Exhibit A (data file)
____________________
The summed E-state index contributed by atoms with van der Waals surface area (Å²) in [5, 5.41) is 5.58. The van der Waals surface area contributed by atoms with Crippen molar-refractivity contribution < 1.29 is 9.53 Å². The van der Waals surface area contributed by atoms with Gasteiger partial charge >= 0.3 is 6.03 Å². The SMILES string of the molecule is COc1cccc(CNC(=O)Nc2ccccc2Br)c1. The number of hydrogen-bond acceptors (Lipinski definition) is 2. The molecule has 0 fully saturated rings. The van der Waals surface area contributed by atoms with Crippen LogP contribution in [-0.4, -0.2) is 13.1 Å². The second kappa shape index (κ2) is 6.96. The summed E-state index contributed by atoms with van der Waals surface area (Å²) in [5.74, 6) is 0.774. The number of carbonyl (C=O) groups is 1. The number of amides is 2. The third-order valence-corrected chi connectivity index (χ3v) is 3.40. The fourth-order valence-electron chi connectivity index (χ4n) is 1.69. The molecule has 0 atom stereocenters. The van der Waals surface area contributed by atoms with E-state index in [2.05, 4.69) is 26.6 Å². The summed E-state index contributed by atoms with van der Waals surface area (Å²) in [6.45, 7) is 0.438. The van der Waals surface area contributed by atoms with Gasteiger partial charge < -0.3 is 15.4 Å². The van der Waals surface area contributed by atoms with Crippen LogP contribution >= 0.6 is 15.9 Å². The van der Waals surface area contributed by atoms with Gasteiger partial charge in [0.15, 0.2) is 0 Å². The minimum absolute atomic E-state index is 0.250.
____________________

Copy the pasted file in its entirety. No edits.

The summed E-state index contributed by atoms with van der Waals surface area (Å²) in [5, 5.41) is 5.58. The van der Waals surface area contributed by atoms with Crippen molar-refractivity contribution < 1.29 is 9.53 Å². The van der Waals surface area contributed by atoms with Gasteiger partial charge >= 0.3 is 6.03 Å². The SMILES string of the molecule is COc1cccc(CNC(=O)Nc2ccccc2Br)c1. The number of hydrogen-bond acceptors (Lipinski definition) is 2. The molecule has 0 fully saturated rings. The van der Waals surface area contributed by atoms with Crippen LogP contribution in [-0.4, -0.2) is 13.1 Å². The second kappa shape index (κ2) is 6.96. The summed E-state index contributed by atoms with van der Waals surface area (Å²) in [5.74, 6) is 0.774. The number of carbonyl (C=O) groups is 1. The number of amides is 2. The third-order valence-corrected chi connectivity index (χ3v) is 3.40. The fourth-order valence-electron chi connectivity index (χ4n) is 1.69. The molecule has 0 atom stereocenters. The van der Waals surface area contributed by atoms with E-state index in [2.05, 4.69) is 26.6 Å². The summed E-state index contributed by atoms with van der Waals surface area (Å²) in [6.45, 7) is 0.438. The van der Waals surface area contributed by atoms with Gasteiger partial charge < -0.3 is 15.4 Å². The van der Waals surface area contributed by atoms with Crippen LogP contribution >= 0.6 is 15.9 Å². The van der Waals surface area contributed by atoms with Gasteiger partial charge in [0.15, 0.2) is 0 Å². The minimum absolute atomic E-state index is 0.250.